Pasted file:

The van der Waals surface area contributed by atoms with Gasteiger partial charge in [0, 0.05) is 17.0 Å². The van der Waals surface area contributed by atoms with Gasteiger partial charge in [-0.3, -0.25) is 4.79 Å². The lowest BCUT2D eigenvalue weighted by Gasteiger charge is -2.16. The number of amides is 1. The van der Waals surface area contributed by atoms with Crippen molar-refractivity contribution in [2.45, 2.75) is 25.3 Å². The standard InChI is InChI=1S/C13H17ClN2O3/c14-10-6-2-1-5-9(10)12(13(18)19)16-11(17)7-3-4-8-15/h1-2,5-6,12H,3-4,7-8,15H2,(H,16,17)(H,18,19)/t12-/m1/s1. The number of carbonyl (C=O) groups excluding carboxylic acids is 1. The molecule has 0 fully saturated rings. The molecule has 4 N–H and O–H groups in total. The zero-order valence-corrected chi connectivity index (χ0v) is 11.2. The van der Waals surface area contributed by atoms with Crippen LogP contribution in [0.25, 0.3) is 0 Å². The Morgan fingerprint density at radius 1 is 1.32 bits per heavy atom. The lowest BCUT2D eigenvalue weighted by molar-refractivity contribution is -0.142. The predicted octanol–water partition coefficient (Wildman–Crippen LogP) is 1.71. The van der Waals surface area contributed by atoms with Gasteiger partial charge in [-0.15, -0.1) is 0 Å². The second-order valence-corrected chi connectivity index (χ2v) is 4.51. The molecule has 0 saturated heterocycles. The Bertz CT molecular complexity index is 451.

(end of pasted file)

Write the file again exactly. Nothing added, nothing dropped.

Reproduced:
The van der Waals surface area contributed by atoms with Gasteiger partial charge in [0, 0.05) is 17.0 Å². The van der Waals surface area contributed by atoms with Gasteiger partial charge in [-0.3, -0.25) is 4.79 Å². The lowest BCUT2D eigenvalue weighted by Gasteiger charge is -2.16. The number of amides is 1. The van der Waals surface area contributed by atoms with Crippen molar-refractivity contribution in [2.45, 2.75) is 25.3 Å². The standard InChI is InChI=1S/C13H17ClN2O3/c14-10-6-2-1-5-9(10)12(13(18)19)16-11(17)7-3-4-8-15/h1-2,5-6,12H,3-4,7-8,15H2,(H,16,17)(H,18,19)/t12-/m1/s1. The number of carbonyl (C=O) groups excluding carboxylic acids is 1. The molecule has 0 fully saturated rings. The molecule has 4 N–H and O–H groups in total. The zero-order valence-corrected chi connectivity index (χ0v) is 11.2. The van der Waals surface area contributed by atoms with Crippen LogP contribution in [0.25, 0.3) is 0 Å². The Morgan fingerprint density at radius 1 is 1.32 bits per heavy atom. The lowest BCUT2D eigenvalue weighted by molar-refractivity contribution is -0.142. The predicted octanol–water partition coefficient (Wildman–Crippen LogP) is 1.71. The van der Waals surface area contributed by atoms with Gasteiger partial charge in [-0.15, -0.1) is 0 Å². The second-order valence-corrected chi connectivity index (χ2v) is 4.51. The molecule has 0 saturated heterocycles. The Bertz CT molecular complexity index is 451.